“The night after the battle at Williamsburg, the 6th of May, 1862, our regiment was standing in line of battle in front of the winter quarters of some of General Magruder’s troops, and it was pouring down rain. We were wet as water could make us, even with good overcoats on, and it was very dark, so Lieutenant J. B. Updyke and myself groped into one of the huts and found something soft to lay our heads on, and soon we were both fast asleep. A cannon-ball crashed through our shanty, and the rattle of shingles and shower of daubing and debris woke us up, and when we started to decamp in a great hurry, Lieutenant Updyke said, wofully: “I’ve lost my hat. Have you got a match?” When I struck one, lo and behold! there was a large Newfoundland dog, which had served as our pillow, lying there dead; but we did not hold a post-mortem to ascertain the cause of his death, because another cannon-ball came shrieking close over our heads.”​

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A Civil War Dog’s Tale Told Across Two Generations

Visitors to the Gettysburg Battlefield are often surprised to see the life-size statue of a dog lying at the base of the 11th Pennsylvania Volunteer Infantry monument on Doubleday Avenue. The statue, at the front of the monument, faces across the fields where the fighting took place on July 1, 1863, and away from the road, where visitors can easily pass by unaware of the dog’s presence.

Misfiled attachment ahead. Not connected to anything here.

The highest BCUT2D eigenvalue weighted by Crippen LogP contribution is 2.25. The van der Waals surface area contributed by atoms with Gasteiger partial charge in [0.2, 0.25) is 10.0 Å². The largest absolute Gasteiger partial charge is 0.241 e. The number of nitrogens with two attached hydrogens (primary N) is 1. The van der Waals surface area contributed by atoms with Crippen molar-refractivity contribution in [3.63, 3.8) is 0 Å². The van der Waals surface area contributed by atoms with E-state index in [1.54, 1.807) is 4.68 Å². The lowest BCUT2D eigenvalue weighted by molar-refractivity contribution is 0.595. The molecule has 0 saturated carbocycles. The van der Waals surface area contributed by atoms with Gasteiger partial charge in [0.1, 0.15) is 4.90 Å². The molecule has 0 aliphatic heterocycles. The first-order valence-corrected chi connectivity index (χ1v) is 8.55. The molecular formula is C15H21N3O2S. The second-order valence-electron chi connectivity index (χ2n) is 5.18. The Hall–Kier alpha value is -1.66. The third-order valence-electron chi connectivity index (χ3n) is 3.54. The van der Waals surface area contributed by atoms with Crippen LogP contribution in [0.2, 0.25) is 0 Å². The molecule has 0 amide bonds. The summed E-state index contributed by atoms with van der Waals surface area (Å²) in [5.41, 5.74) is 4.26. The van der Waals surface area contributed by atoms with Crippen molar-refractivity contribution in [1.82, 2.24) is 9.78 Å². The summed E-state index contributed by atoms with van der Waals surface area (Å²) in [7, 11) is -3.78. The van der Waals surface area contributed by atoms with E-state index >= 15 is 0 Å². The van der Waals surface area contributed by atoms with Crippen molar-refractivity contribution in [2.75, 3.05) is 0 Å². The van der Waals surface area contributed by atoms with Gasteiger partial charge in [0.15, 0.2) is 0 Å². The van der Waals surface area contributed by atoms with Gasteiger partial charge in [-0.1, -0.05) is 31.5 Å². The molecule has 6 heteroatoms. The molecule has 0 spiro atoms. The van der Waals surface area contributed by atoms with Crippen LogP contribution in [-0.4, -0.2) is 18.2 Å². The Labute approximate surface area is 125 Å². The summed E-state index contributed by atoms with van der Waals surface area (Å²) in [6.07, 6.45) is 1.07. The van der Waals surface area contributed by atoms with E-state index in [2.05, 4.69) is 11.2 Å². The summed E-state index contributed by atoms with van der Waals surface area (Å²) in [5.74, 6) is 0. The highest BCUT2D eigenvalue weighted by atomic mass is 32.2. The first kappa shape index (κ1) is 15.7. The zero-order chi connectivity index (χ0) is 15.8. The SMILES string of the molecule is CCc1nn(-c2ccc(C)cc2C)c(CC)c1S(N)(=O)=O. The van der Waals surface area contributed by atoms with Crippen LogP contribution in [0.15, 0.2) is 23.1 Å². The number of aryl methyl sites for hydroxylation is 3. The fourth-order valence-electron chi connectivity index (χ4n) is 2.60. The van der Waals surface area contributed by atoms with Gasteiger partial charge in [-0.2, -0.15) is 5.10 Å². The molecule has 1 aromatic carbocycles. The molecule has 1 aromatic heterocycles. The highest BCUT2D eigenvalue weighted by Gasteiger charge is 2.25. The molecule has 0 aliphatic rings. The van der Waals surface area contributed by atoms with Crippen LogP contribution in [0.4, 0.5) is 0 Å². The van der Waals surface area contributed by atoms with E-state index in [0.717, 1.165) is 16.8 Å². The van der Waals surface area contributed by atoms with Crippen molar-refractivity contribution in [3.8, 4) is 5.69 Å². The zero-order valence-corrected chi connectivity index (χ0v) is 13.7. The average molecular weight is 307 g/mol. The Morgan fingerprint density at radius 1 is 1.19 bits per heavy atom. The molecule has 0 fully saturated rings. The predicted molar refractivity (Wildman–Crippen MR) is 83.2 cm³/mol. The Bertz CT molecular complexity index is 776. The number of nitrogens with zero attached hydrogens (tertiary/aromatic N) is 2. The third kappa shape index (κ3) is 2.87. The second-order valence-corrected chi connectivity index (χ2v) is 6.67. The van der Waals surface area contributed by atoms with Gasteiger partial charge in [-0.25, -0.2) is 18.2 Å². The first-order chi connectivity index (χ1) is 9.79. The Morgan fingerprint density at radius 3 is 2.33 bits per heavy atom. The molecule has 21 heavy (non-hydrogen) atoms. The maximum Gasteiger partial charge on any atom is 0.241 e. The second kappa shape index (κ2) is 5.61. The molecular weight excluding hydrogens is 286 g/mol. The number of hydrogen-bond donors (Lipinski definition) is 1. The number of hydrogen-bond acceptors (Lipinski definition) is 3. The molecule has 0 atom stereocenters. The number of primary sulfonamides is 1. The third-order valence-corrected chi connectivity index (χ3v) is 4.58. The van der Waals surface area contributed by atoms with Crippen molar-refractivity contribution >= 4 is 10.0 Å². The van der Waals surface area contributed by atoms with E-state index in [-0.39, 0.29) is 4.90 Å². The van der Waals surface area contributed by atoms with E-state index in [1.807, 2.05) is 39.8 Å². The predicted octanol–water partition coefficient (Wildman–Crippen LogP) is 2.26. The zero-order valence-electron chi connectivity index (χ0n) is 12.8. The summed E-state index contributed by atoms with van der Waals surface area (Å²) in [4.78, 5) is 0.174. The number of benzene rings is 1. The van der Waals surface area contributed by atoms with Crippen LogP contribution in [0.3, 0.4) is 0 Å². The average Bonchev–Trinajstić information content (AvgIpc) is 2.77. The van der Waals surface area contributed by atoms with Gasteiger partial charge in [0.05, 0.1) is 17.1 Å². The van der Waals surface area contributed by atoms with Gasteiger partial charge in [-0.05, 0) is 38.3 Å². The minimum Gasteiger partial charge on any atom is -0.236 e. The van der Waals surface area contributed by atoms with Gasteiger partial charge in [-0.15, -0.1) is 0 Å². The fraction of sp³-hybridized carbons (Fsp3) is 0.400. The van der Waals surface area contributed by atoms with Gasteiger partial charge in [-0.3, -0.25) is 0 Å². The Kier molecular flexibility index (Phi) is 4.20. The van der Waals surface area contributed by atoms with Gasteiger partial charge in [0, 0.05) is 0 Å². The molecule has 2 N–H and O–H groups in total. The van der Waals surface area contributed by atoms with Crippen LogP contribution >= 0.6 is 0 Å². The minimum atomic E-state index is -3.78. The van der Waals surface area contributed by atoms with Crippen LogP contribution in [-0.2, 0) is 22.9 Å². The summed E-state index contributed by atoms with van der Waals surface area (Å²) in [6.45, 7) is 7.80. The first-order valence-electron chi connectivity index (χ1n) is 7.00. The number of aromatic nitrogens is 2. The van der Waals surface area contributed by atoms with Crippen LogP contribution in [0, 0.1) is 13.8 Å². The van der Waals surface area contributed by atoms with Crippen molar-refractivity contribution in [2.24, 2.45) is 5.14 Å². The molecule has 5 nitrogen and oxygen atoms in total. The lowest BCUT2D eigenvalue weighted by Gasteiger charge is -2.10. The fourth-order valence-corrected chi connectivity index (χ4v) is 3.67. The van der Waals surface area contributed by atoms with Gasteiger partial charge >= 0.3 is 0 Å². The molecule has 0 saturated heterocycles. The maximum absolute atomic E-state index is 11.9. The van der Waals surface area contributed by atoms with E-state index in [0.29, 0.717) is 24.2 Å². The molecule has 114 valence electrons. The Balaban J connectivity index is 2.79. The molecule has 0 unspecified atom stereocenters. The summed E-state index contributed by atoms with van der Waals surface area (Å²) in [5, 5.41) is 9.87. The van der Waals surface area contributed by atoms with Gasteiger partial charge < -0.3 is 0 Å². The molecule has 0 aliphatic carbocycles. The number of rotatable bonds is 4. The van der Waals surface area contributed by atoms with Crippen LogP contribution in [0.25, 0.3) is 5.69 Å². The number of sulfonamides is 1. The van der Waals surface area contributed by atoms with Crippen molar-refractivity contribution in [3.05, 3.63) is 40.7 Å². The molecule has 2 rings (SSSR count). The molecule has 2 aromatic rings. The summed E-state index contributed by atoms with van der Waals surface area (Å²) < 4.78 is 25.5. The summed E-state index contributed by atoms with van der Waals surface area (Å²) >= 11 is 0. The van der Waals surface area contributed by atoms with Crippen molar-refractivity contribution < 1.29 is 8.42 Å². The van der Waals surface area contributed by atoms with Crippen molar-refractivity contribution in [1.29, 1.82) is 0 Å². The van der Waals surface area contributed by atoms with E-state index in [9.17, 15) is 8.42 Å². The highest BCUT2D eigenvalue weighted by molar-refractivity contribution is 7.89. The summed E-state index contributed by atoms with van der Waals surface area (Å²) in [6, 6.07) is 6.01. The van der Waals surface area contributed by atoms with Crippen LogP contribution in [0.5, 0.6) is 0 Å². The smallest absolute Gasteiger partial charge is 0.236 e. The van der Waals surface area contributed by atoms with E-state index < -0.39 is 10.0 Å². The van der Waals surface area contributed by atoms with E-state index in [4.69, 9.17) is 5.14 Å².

Plaques on the monument recall the deeds of the men of the regiment in battles from 1861 to 1865, enumerating their losses, including 132 casualties at Gettysburg. But the dog is not mentioned. Who was she, and why was she given this costly tribute?

Two Civil War Dog BooksIf John D. Lippy, Jr., wondered as he grew up at Gettysburg, it was not for long. As a boy early in the 20th century, he heard the story of the dog, Sallie Ann Jarrett, first-hand from Civil War veterans returning to Gettysburg for reunions. He heard how Sallie accompanied the soldiers of the 11th from their earliest days, as new recruits at Camp Wayne in West Chester, Pennsylvania, through nearly the entire war, until a fateful fight at Hatcher’s Run in Virginia in February 1865. At Gettysburg she had earned the soldiers’ undying appreciation when she refused to leave the field as Union troops retreated on July 1. Instead, she remained behind, watching over her dead and wounded comrades. The soldiers of the 11th feared she had been killed, but she was found days later, after the battle had ended, and returned to her regiment.

John Lippy took the story to heart and, years later, wrote an account and published it himself in 1962 under the title “The War Dog.”

More than 30 years later, “The War Dog” was long out-of-print when authors Shirley Cubbison and Cindy Stouffer also became intrigued by Sallie’s story. Their collaboration in research and writing produced a more extensive history of the 11th and its mascot “A Colonel, A Flag, And A Dog” “A Colonel, A Flag, And A Dog,” published in 1998.